Sometimes It's Worth Braving the Elements

When I woke up that day, I never expected to find myself face down, belly in the snow, up to my elbow in mud and cold stream water.  But then again, I didn’t expect much of what happened in five of the wildest minutes in my fly fishing career.  

I had sent Mark a text with a screenshot of the weather - One hundred percent chance of rain starting in the morning, eighty percent chance all afternoon.  The outlook was bleak to say the least, and I wondered if it was worth ditching the family to stomp through the snow in a rainstorm.  With temps in the mid thirties, it had the makings of a terribly crappy day.  

After a long day, Mark and I finally connected by phone and found time to have “that” conversation.  I’m sure most fisherman have had it with a buddy, “So, it’s gonna be really shitty tomorrow, you still want to go?”.  I’ll be honest, with the long week I’d had, having a day to hang with the kiddo and Mrs. sounded downright nice.  You could hear it in our voices, neither of us sure it would be worth it, but also neither one wanting to be the one to decide to pull the plug.  “I’m game if you’re game” Mark said.  That was all I needed - “See you at 6:30 tomorrow morning.”

The drive went fast.  I hadn’t really spent much time with Mark.  We had floated in different boats on a couple of different day trips, but never really had the chance to get to know him.  It’s amazing what you can learn in three hours and it was fun to learn more about his travels through his band, River Valley Rangers.  Though he’d spent tons of time perfecting the mandolin, he hadn’t had a ton of experience in the Driftless, so I was excited to show him around.

We drove through sleet, snow, rain and even found about five minutes of clear weather, so it wasn’t a surprise when we rolled up on the first spot we had in mind and it was vacant. We gave it a quick look and decided to push forward to another spot we wanted to check out. As we rolled up, I quickly realized I’d fished here in the past, and thought it would be worth the walk down memory lane.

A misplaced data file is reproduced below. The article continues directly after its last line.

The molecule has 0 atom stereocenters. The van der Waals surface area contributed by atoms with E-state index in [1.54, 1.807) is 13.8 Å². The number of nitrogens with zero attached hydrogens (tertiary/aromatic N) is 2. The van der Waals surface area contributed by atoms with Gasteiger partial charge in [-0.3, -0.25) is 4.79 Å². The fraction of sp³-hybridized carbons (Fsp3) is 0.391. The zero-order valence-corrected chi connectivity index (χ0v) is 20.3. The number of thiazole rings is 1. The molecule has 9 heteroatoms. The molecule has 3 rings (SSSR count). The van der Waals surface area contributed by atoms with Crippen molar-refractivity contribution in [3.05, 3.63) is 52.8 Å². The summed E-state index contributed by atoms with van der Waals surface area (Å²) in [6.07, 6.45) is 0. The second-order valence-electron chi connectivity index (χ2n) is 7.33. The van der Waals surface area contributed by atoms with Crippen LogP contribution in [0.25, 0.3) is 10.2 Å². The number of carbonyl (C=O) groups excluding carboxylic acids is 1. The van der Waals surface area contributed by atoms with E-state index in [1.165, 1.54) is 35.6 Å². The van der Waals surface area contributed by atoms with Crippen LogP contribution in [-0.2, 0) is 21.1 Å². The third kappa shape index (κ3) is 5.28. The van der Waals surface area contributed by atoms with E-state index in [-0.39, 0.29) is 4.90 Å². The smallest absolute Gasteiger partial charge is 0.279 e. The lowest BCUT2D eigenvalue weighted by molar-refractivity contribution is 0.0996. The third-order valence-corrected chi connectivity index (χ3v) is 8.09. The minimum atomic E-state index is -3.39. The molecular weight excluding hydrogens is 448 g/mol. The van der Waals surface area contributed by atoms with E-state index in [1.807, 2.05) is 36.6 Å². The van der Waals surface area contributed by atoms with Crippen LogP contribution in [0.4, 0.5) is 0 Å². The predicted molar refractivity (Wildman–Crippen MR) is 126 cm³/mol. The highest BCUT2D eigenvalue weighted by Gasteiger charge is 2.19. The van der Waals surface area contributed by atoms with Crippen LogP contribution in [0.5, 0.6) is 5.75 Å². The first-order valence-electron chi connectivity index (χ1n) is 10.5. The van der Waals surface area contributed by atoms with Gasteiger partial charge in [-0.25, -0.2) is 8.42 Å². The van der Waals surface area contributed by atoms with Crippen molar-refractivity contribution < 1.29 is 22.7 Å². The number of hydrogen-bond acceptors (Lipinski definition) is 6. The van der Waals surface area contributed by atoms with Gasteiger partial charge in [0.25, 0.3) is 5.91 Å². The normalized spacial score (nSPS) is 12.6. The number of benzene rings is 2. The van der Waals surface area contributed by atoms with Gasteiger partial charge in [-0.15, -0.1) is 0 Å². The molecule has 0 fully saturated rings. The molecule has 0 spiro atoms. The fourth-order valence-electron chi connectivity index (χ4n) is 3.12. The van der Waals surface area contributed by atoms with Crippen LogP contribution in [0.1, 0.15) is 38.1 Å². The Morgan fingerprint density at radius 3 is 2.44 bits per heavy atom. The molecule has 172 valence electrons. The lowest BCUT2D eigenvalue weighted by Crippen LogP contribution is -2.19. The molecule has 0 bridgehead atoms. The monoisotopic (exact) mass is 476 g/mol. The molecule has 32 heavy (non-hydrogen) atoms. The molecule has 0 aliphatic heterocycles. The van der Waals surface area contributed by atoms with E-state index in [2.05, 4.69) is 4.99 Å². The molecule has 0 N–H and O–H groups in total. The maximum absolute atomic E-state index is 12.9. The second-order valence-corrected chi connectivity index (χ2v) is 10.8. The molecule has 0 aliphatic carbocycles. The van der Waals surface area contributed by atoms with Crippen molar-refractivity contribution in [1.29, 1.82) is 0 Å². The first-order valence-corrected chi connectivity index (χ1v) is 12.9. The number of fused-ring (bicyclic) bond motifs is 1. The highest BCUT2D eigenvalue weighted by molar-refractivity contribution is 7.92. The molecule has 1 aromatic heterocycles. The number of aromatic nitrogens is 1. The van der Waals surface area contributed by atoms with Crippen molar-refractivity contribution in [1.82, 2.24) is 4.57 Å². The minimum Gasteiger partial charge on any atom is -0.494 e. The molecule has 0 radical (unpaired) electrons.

Rigging up the sleet began to turn to rain, and it began to come at a more consistent pace. Wadering up in the truck, I wanted to stay as dry as possible. As we walked down to bank, with streamer rigged, I figured it would be worth getting a few casts in before we began the long walk downstream to wade back up to the car. I set Mark up on one end of the pool, and I took the other. It didn’t take long, and I had a nice brown hooked up. Without my camera on me at this point, I quickly released the little guy to fight another day and went to find Mark. He was thrilled to see a hook up and noted he’d never caught a brown in the Driftless. I immediately went back to the car and grabbed the Sony and threw her in the bag. I did have hopes the weather would clear up.

As we trekked through knee deep snow, we made our way through a corn field and found some downed trees, making a great little spot for Mark to get his first Driftless brown.

It was one of those pools you can fish a few different ways. Throw upstream and let it sink and bounce it back. Toss it against the far bank and let it swing through. Sling it downstream, swing it and strip it back. Mark had options and with a perfect cast, somehow managed to combine the last two and with a perfect mend his line went tight. A perfect brown trout quickly tailwalked it’s way across the pool, and after a brief fight, Mark stripped him in to the net. Elated, Mark scooped it up and we took a few pictures to memorialize what will be the first of many Driftless trout.

Still wondering how I ended up face down in the snow and mud?

As we walked our way back to the car, I snuck my way up to the pool where i connected earlier. We hadn’t fished the entire pool, and I started at the downstream side, casting off the far bank. As I stepped forward, I first thought I had gotten hung up along some brush that had been washed down this area over the last few floods. When I felt the tug pull towards the deeper pool upstream, I got a little excited and thought I might have something bigger than this morning. As she turned downstream and made a run, I knew it was game on and I had a bit more than I thought. She moved towards the downed barbwire fence spanning the width of the creek. I knew I had a small chance of landing her if she made her way it. With 5x tippet on, I didn’t have much room for margin.